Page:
In part 1 we began our exploration of the law of rectification British Columbia style as set out in the case of Simpson v. Zaste. Part 1 Rectification B.C. Style
The court was of the view that the Will failed to accurately reflect what the will maker husband’s true intention was. There had obviously been a desire by the husband, and as was confirmed in the drafting lawyer’s notes, to leave the shares of his company to his children. At the very least, the children should have received the value of those shares, but subject to the terms of the shareholder’s agreement. Part of that shareholder’s agreement called for life insurance.
This was an appeal from a trial decision which the Court of Appeal felt was overly generous to the children.
To quote the British Columbia Court of Appeal, “to restate the general principles of rectification within the context of WESA rectification aligns the Will with what the Will maker intended to and not what with the benefit of hindsight the Will maker should have intended to do.” The court relied upon the 2016 Supreme Court of Canada’s decision in Canada Attorney General v. Fairmount Hotel.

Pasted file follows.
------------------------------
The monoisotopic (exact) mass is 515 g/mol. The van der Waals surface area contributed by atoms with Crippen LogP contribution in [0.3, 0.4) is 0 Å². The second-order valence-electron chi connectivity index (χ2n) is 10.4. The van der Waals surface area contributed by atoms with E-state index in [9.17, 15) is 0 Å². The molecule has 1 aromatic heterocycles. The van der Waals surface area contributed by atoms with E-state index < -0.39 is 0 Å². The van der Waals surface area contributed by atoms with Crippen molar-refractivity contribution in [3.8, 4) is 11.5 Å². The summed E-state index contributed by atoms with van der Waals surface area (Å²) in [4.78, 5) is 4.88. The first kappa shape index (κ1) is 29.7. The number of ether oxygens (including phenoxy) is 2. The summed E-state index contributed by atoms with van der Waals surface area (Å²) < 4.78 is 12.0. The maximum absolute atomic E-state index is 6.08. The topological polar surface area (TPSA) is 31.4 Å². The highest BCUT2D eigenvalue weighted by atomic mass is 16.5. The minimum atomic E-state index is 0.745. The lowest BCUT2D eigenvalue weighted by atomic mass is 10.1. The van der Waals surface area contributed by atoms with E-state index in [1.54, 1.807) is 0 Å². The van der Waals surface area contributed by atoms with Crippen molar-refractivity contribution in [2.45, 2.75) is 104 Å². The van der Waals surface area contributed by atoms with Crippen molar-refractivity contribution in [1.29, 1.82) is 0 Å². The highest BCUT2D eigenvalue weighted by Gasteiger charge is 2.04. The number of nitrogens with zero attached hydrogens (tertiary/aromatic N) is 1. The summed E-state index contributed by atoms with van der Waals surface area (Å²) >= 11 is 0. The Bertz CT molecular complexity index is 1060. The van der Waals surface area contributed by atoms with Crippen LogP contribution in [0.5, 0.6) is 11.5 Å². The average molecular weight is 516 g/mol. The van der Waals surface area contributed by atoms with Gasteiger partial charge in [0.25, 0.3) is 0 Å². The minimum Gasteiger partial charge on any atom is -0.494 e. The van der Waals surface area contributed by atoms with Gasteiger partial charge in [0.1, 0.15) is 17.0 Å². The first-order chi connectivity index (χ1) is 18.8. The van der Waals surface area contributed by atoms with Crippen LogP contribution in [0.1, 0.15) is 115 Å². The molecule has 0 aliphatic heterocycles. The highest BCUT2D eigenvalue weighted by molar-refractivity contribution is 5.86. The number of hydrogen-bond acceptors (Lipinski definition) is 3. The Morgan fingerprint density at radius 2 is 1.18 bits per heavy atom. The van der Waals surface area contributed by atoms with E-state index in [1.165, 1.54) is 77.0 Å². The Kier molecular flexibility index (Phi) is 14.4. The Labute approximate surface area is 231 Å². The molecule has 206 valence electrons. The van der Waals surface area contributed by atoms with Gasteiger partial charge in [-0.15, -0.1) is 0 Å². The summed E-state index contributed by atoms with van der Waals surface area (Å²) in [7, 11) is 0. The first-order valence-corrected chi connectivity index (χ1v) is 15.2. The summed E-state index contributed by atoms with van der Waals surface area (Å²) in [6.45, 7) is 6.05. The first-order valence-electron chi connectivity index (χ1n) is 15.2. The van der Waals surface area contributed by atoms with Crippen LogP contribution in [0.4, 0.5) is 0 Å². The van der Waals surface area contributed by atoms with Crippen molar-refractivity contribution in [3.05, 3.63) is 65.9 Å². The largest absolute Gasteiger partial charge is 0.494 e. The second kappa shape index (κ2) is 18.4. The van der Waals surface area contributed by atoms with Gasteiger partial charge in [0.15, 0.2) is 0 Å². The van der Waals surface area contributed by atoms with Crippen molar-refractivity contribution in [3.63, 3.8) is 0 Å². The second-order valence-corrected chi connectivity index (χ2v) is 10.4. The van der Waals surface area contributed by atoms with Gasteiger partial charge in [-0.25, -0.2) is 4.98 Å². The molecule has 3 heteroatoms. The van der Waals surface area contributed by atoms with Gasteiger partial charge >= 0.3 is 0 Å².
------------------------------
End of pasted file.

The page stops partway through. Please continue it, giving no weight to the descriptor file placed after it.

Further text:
To meet the terms of rectification, the court required evidence. As stated in the Supreme Court of Canada in Fairmount, that evidence needs to exhibit a high degree of clarity, persuasiveness and cogency before substituting the terms of a written instrument with those said to form the party’s true if only orally expressed intended course of action”. In simple English, if you want the court the fix the Will, the evidence that you need to put before it must be very persuasive, clear and cogent. It is not a subject for speculation.
The appeal court looking at all the facts felt that it was clear that common sense would suggest that the husband never intended to give the net value of his shares to his children and that his true intentions can be gleaned from looking at not only the drafted lawyer’s notes, but the shareholder’s agreement.
It is interesting that this British Columbia Court of Appeal decision specifically pointed out that the Ontario decision in Robinson did not enjoy the provisions of section 59 of WESA. There is no ability as is permitted under WESA for affidavits to be filed expressing what indeed was the intention of the Will maker.
This author would not be surprised if the law in Ontario eventually was expanded to include all of the provisions of the rectification provisions set out in WESA. However, the differences are not that great, and it is important for all to remember that rectification, in other words, a limited ability to fix a mistake made in a Will does exist.